Investing Strategy

Qualified dividends: A good way to mitigate that tax bill

Published: April 13, 2019Updated: May 17, 2019

By: Stash Graham

For an investor, who is approaching, or is in retirement, maximizing asset growth is not a typical goal, but maximizing income generation is. Thus, Instead of trying to reach for high yield in a weaker company, take a look at better capitalized companies whose dividends are considered “Qualified” (as known as ‘QDI’ or Qualified Dividend Income).

This type of dividend is federally taxed at the long-term capital gains rate instead of ordinary income. For example, in tax year 2017, investors in the 35% (or below) tax bracket, the long-term capital gains tax is 15%. An investor at the highest tax bracket (at 39.6%) would pay 20%. Qualified dividends can provide a materially higher after-tax equivalent yield for income focused investors without the exposure to poorly capitalized companies. This particular strategy benefits the higher tax bracket investor looking for supplemental income. President Trump’s tax reform bill did not change this tax benefit.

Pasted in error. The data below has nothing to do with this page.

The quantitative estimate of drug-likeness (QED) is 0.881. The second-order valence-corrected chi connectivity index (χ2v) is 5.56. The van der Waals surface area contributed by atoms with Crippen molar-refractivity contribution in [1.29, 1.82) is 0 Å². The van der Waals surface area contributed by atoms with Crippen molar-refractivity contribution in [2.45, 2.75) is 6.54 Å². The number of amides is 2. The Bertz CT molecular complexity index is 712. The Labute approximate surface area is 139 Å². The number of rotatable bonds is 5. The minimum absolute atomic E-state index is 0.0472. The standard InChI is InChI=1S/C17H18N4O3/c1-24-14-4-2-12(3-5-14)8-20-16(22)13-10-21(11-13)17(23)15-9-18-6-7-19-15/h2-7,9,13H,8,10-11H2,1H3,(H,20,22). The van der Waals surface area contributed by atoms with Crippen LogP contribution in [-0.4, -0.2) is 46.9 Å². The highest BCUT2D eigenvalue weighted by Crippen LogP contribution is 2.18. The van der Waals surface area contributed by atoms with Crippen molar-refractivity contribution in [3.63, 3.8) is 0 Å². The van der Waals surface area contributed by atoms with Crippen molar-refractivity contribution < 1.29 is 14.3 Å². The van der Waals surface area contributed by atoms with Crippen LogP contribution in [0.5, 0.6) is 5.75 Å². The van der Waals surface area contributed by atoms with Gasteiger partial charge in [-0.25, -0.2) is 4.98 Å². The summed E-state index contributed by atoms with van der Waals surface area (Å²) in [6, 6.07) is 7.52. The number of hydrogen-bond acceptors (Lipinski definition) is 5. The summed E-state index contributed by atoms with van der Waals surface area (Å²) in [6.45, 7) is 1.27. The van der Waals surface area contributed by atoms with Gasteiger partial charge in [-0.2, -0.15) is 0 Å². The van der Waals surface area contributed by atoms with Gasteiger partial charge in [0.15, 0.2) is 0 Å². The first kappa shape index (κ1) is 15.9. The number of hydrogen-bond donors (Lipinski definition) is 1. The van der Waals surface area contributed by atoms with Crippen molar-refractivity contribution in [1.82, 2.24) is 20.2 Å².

For illustration, a “qualified dividend” paying investment yielding 5.8% (like one of our investments last year in investment grade-rated and systemically important bank, Wells Fargo) would produce an after-tax equivalent yield of 6.8% to our highest tax bracket investor.